There are some fine moments on Reservoir, but they don’t stretch on long enough for the album to matter to you when it should, like when, to take a cue from the title of the last track, you find yourself saying good morning to midnight all alone. There’s merit in having musical restraint, but on Reservoir, building meticulously without the proper moments of release keeps the collection of pleasant moments from ever developing into a compelling whole. That sort of achievement means that Balthazar will have to rely on—or trust?—his bandmates even more. Better to not go it alone with events this tragic. The potential for something great is certainly there, so I’ll give Fanfarlo the benefit of the doubt and choose the desirable interpretation of the album title (a rich source of a compound essential for survival) over the less desirable one (a large artificial construct). That source hints at what Fanfarlo could become. Balthazar should draw more from it next time.

[3 out of 5 stars]

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Saturday, July 24, 2010

Album Review: "Declaration of Dependence" by Kings of Convenience

Despite the temperate climate in their hometown of Bergen, Norway, the Kings of Convenience always appeared to be seeking more warmth. On the cover of their debut LP, Quiet is the New Loud, the duo of Erlend Øye and Eirik Glambek Bøe are huddled together; on the cover of their second album, Riot on an Empty Street, they’ve retreated indoors. On their new full-length, Declaration of Dependence, Øye and Bøe seem to get their much desired change of scenery, having shucked their sweaters and headed for the beach. They’re no longer standing guard and staring back at you—which Øye does on the cover of first album and Bøe on the second—as if to say that you’re peering into some intimate space where you’re not totally welcomed. And the brunettes, the only invited guests on the first two album covers, are gone. On Declaration, the Norwegian folk singers are finally left to themselves and they appear totally at ease. The climate’s just right.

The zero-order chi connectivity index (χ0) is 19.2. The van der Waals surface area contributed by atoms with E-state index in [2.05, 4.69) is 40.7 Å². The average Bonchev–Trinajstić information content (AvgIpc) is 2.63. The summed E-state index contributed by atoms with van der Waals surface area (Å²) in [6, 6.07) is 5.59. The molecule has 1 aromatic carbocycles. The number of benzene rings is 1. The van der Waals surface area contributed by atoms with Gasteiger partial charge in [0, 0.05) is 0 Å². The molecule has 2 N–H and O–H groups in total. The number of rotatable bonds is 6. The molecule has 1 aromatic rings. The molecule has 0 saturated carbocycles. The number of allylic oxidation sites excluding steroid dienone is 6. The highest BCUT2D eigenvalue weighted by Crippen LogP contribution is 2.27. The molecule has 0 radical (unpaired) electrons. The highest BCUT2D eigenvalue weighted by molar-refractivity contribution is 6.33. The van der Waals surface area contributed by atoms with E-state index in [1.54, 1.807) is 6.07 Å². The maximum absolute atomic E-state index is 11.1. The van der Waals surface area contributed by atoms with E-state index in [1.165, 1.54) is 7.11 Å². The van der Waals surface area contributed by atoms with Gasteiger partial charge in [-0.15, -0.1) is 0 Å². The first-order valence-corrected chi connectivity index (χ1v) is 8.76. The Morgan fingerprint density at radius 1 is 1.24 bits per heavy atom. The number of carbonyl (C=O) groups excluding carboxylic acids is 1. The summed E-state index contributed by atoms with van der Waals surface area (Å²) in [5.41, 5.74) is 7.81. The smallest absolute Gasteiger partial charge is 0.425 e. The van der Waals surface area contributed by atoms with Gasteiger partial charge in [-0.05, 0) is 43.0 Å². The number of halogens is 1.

It turns out that the album cover reflects the songs inside. On Declaration, all Øye and Bøe have left are each other, and much of the album’s success rides on the feeling that this is how it was always supposed to be. So Øye and Bøe take their already bare bones acoustic sound and strip it down further. Gone are the drums that provided extra thrust to the loveable “Toxic Girl” on the band’s first LP. While Declaration features a few sprinklings of upright bass and viola, missing are the string solos that made old tracks like “I Don’t Know What I Can You From” a standout. Absent are the dance beats that made “I’d Rather Dance With You” a refreshing change of pace on Riot (and made Øye in particular a fan favorite). Leslie Feist, who stole the show on more than one occasion on Riot, has left the building. Declaration has an air of sincerity because it’s the Kings of Convenience album that most closely resembles the duo’s popular live shows: just two friends and their acoustic guitars.

Like their first two albums, Declaration begins with Øye and Bøe singing in their familiar lock-step, a melody closely shadowed by a harmony. “24/25” offers not only the kind of wistful passages that fans have grown accustomed to, but a reminder that the duo has always appeared inextricably linked, like a single voice with subtle inflections. (In the liner notes, the band aptly acknowledges that “it can be difficult to separate the two voices.”) But the best moments on the album are when they divide the lead vocal responsibilities, with the other half carrying a strong supporting role. On “Mrs. Cold,” Øye wonders aloud about a love that might have been, while Bøe fills the space between verses with the duo’s most affecting guitar melodies to date. They trade places on the next track, “Me in You.” Above a steady bassline, Bøe, through whispers, traces the faultlines in a relationship, while Øye bypasses the duo’s typical harmonies and sings in falsetto in the final refrain.